My Sister’s Keeper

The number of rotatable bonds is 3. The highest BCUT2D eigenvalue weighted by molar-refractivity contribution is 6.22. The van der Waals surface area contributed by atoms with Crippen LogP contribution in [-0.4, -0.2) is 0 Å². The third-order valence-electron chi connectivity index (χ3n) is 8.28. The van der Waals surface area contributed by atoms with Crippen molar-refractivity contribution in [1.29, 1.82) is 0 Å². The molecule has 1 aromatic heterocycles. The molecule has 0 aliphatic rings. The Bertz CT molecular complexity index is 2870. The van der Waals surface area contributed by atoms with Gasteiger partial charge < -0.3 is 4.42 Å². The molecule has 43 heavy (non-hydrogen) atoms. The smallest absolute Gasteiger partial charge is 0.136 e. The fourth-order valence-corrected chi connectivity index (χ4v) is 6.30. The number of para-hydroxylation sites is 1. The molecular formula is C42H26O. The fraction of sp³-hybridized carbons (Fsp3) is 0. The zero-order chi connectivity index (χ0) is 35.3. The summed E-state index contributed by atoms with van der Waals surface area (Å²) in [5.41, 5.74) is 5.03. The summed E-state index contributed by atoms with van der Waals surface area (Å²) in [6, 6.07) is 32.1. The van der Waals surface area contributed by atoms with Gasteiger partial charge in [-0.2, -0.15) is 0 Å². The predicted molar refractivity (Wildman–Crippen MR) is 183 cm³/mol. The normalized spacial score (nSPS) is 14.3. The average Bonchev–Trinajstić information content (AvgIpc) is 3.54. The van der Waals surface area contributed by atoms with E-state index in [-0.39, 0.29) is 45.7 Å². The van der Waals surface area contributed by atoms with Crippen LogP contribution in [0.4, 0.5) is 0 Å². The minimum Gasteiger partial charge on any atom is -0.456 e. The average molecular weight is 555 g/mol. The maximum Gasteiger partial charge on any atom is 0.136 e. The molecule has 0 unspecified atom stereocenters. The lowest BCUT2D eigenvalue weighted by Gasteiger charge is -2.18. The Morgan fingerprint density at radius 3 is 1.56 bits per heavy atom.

Director: Nick Cassavetes Producer: Diana Pokomy, Mendel Tropper Screenwriters: Jeremy Levin, Nick Cassavetes Starring: Cameron Diaz, Jason Patrick, Abigail Breslin, Sofia Vassilieva, Alec Baldwin, Joan Cusack MPAA: PG-13 Running Time: 109 minutes Those who loved the book by Jodi Picoult will be dismayed by the change to the ending. If you haven’t read the book, the film stands well as is. Definitely a tearjerker, so bring the tissues. Anna Fitzgerald was conceived in a test tube and brought into the world to be the life support system for her older sister Kate who has struggled with cancer since she was a toddler. Initially needing the cord blood to help Kate, the Fitzgeralds decided to have a biologically matched baby to help their older daughter. Only it wasn’t enough. Years and many procedures later, Kate is still sick, possibly dying. Anna’s kidney could be what will save her. Or will it? Anna is done being spare parts for Kate. In spite of her deep love for her sister, she decides to hire a lawyer and sue her parents for her medical emancipation. This is where the viewers enter the story. Told in turns by each of the family members, we see the stress Kate’s condition causes the family. They try to live a normal life but everything is tainted by how it affects Kate. Through flashbacks, we see the toll it has taken on every one. Cameron Diaz portrays the mother, Sara Fitzgerald, in a strong, determined way. She will do anything to protect her child but somehow manages to overlook the cost to other daughter. This is A Cameron we’ve not seen before. She unveils some decent acting chops in this role. The actresses playing Kate and Anna are brilliant. The viewer never doubts their love and devotion to each other while trying to understand their choices. Sofia Vassilieva as Kate has some of the toughest scenes in the movie, going from healthy and glowing to deathly ill, from a giddy, in-love teenager, to mourning the loss of a friend. The way she portrays Anna’s depth of understanding of her illness and the devastation it is wreaking on her family is enormous. Director Nick Cassavetes, who also directed the tear jerker The Notebook, takes some chances with fans of the book by changing the ending but he still presents a unique film that makes the viewer question themselves. What would I do if I was in the same situation? Let’s hope we don’t have to find out. Watch for an Oscar nomination or two for this one.